It is worth noting that machine feedback can be critical for efficient operation. “Many operators listen to the machine when operating to help understand what it is doing, such as whether the machine is under load or not,” explains Rio. “The Cat Command station feeds real-time sound from the machine to help the user better understand what that machine is doing. The Command station controls provide haptic feedback to replicate machine hydraulics, enabling the user to feel what the machine is doing in multiple operations, as though they were physically in it, operating it.”
It’s important to match system capabilities with the needs of your jobsite. “Whether you elect for automation at the machine level, semi-autonomous operations at the system level or a totally autonomous solution, complete connectivity and mobility paired with robust data analytics will deliver actionable insight to ensure optimized jobsite performance with positive enterprise outcomes,” says Rio.
There are still significant hurdles before we see mass adoption of autonomous solutions. “Full autonomy may not yet be ready for the construction industry,” says Rio. “However, there are numerous step changes that can be taken now by balancing people, processes and technology.”
Starting in Q3 of 2020, Cat Command will debut into construction with Command for Loading (928/930/938), followed by Command for Excavation (320/323/326/330/336/340) and Command for Dozing (D6) in early 2021. “Over time, we expect the majority of Caterpillar machines to become compatible with the Command technology,” says Rio. “As technology and processes change, the sophistication and adoption of automation will evolve into full autonomy.”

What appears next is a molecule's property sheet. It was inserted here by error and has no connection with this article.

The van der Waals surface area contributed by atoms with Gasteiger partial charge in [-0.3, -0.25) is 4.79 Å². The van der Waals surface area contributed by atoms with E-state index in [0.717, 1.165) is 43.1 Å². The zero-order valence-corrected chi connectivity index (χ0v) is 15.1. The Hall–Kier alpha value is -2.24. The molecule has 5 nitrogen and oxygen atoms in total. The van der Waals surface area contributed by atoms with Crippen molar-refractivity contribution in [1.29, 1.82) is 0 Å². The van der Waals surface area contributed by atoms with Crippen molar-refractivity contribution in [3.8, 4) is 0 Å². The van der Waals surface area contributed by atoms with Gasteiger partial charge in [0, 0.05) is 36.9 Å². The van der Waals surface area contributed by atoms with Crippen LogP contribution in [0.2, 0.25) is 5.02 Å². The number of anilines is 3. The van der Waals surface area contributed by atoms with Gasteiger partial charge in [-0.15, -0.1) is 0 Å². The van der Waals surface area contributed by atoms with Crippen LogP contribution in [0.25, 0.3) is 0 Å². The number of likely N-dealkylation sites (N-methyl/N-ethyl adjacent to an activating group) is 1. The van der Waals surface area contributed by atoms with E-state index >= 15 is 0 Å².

Moving toward autonomous solutions may help ease the operator shortage. “Finding experienced talent in application areas is often a challenge,” says Rio. “Autonomous applications can provide employment opportunities to a new workforce for those with physical disabilities and wounded veterans, creating a value-added job for someone who wants to work but may face challenges in physically operating a machine. Technology and automation make the role of equipment operator more widely accessible.
“With the use of Command comes a suite of operator assist features similar to that found in the machine,” he continues. “These features help a less-skilled or less-experienced operator achieve optimal work in reduced time. These features are critical aids during the development of an operator’s skills.”
Automation Becomes a Reality
Built Robotics has successfully deployed fully autonomous solutions on commercial projects in the U.S. and Australia.
“Using the machine autonomously improves productivity,” says Erol Ahmed, director of communications, Built Robotics. “The machine uses less fuel and moves more efficiently, which prolongs the life of the machine, reduces maintenance and prevents unnecessary wear and tear. On average, a robotic piece of equipment from Built runs at the same speed and responsiveness as one being used manually by a person.”
According to the company, robots offer a number of advantages that can improve jobsites:
- Safety: Robots can perform remote or difficult work, which helps keep people out of harm’s way. This can save lives and make jobsites safer for everyone.
- Greater labor productivity: By allowing robots to automate some tasks, skilled workers can work on more complex tasks or move to areas where they are needed most.
- Extended operations: Robots allow jobsites to run beyond normal operating hours (e.g., at night) and also perform tasks in parallel so they can be done more quickly.